Jeepers, creepers, where’d you get those peepers? Animal enthusiasts and anyone who enjoys large-scale art won’t want to miss downtown Brenham’s brilliantly hued “Owl Family” mural, where huge-eyed, soulful creatures stare back at their inquisitive visitors. Created by renowned muralist Jeff Soto as part of the Texas Arts and Music Festival in Brenham in 2017, the mural stands four stories tall on the back of the historic JH Faske Building, 114 E. Alamo St., facing Commerce Street.

Many colorful murals featuring animals, Brenham-centric icons and other striking images adorn walls on Commerce and adjacent streets.

“We know this creates excitement downtown and has visitors returning to see what’s new,” said Jenny Van Dorf, a member of the arts festival board. “We have seen the vital importance over the last year of something that can be enjoyed 365 days a year. Even while folks were staying socially distanced, they were able to walk around downtown and take in the beautiful colors and murals.”

The festival is about more than downtown art. “We provide funding for different programs that encourage and support students in their efforts to pursue art and music education,” Van Dorf said.

The annual Texas Arts and Music Festival is Oct. 16-17 this year. It is free and open to the public. Get information about the festival at texasartsandmusicfestival.com, and look for information on the Art Walk on the visitbrenhamtexas.com website.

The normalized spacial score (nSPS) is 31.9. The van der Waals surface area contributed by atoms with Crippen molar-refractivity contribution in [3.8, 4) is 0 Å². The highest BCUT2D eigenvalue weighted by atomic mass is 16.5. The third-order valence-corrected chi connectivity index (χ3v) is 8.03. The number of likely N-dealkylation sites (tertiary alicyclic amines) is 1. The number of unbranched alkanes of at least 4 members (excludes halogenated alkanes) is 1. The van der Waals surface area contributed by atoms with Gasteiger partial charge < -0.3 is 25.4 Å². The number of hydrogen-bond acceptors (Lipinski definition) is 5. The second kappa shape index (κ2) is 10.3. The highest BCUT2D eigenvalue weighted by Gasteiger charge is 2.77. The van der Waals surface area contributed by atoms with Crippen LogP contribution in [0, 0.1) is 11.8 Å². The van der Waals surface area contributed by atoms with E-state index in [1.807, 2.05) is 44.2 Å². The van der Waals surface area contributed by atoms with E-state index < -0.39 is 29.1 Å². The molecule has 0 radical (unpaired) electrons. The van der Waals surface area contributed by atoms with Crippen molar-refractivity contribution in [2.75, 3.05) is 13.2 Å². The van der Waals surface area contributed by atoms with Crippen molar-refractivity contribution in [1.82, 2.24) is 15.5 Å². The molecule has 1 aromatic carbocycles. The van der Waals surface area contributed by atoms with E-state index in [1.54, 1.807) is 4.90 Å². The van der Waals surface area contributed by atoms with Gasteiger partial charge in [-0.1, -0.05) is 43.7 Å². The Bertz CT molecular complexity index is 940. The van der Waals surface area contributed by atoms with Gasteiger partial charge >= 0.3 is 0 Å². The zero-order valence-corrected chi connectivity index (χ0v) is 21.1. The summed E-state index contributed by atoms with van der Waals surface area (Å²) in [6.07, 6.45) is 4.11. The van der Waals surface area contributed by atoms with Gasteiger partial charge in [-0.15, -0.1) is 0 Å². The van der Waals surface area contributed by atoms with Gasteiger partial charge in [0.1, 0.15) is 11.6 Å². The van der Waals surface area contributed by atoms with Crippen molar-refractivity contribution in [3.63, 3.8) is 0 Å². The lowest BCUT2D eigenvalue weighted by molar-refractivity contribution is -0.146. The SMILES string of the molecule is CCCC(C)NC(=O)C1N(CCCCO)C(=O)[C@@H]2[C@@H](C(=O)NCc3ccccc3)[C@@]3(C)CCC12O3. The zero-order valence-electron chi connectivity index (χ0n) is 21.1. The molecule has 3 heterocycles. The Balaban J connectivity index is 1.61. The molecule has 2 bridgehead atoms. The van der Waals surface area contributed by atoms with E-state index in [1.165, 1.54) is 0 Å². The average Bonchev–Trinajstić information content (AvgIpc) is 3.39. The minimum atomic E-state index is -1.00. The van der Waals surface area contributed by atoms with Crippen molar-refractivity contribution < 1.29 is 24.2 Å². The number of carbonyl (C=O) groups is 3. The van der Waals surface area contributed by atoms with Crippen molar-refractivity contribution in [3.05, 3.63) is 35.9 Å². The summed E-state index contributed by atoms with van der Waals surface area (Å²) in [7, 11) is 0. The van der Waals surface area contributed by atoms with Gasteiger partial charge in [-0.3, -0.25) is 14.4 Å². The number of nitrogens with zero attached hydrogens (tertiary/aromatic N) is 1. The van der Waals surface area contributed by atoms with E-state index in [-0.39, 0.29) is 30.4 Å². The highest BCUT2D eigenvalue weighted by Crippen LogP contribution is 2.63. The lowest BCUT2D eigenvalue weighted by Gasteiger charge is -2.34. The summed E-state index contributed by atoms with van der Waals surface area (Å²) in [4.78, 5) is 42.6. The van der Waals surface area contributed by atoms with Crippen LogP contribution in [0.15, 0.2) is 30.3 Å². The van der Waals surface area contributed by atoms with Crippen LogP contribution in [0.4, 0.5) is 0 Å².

Watch Soto’s three days of Brenham owl mural painting » 

“A Charm of Hummingbirds”

BASTROP

Bastrop is an official ‘Bird City,’ so it’s apropos that the mural at 1200 Willow St. features hummingbirds. It was painted in 2020 by, from left, Maria Montoya Stayton, Theresa Dawson and Jeffrey Stayton. Photo courtesy of Maria Montoya Stayton. 
Send your heart aflutter at this mural, “A Charm of Hummingbirds,” in Fisherman’s Park, 1200 Willow St., in Bastrop. The mural commemorates the city’s 2020 designation by the Texas Parks and Wildlife Department and Audubon Texas as one of four Bird City Texas-certified communities.

Nearly a dozen rainbow-hued hummingbirds fly across the mural that was created by artist Maria Montoya Stayton of Bastrop in partnership with artists Theresa Dawson of Red Rock and Jeffrey Stayton of Bastrop.

The 25-by-8½-foot mural was painted in August 2020, “the hottest month of the year during a pandemic,” Montoya Stayton said. It features rubythroated, Rufous and black-chinned hummingbirds, which can be spotted in Bastrop. The mural was commissioned by the Bastrop County Audubon Society in celebration of the Bird City designation.

“During a time of pandemic, when one of the few things people could do was to walk or hike outside, this mural provided the community an opportunity to watch as it developed,” Montoya Stayton said.

The artists selected an abstract composition that is “colorful, can be seen from far away, and blends in nicely with the environment. ... It is also interactive and allows people to hold the trumpet plant in the mural,” she said. Don’t miss the whimsical, animal-themed mural on the flip side of the building, either, painted by K.M. Fritz.